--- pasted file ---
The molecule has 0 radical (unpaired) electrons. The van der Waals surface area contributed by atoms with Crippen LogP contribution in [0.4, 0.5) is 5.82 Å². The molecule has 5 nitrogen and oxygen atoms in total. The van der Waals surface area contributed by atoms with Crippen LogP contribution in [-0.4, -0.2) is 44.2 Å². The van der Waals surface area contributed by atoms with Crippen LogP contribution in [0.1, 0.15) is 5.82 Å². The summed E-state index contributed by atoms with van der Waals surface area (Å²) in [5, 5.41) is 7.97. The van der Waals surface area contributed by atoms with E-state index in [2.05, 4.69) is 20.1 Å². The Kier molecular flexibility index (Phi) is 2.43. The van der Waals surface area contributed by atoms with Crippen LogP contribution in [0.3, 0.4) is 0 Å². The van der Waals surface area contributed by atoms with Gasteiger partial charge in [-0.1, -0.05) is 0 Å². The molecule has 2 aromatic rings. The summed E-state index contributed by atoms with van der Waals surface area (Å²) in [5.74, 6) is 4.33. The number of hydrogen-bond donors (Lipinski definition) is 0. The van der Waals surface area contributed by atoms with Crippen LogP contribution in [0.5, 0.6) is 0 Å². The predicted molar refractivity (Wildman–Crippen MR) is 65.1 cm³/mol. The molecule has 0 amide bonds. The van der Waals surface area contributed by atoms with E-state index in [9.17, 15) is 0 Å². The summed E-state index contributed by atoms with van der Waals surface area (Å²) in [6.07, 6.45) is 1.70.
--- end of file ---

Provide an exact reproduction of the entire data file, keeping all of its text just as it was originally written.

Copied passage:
The molecule has 0 radical (unpaired) electrons. The van der Waals surface area contributed by atoms with Crippen LogP contribution in [0.4, 0.5) is 5.82 Å². The molecule has 5 nitrogen and oxygen atoms in total. The van der Waals surface area contributed by atoms with Crippen LogP contribution in [-0.4, -0.2) is 44.2 Å². The van der Waals surface area contributed by atoms with Crippen LogP contribution in [0.1, 0.15) is 5.82 Å². The summed E-state index contributed by atoms with van der Waals surface area (Å²) in [5, 5.41) is 7.97. The van der Waals surface area contributed by atoms with E-state index in [2.05, 4.69) is 20.1 Å². The Kier molecular flexibility index (Phi) is 2.43. The van der Waals surface area contributed by atoms with Crippen LogP contribution in [0.3, 0.4) is 0 Å². The van der Waals surface area contributed by atoms with Gasteiger partial charge in [-0.1, -0.05) is 0 Å². The molecule has 2 aromatic rings. The summed E-state index contributed by atoms with van der Waals surface area (Å²) in [5.74, 6) is 4.33. The number of hydrogen-bond donors (Lipinski definition) is 0. The van der Waals surface area contributed by atoms with Crippen LogP contribution in [0.5, 0.6) is 0 Å². The predicted molar refractivity (Wildman–Crippen MR) is 65.1 cm³/mol. The molecule has 0 amide bonds. The van der Waals surface area contributed by atoms with E-state index in [9.17, 15) is 0 Å². The summed E-state index contributed by atoms with van der Waals surface area (Å²) in [6.07, 6.45) is 1.70.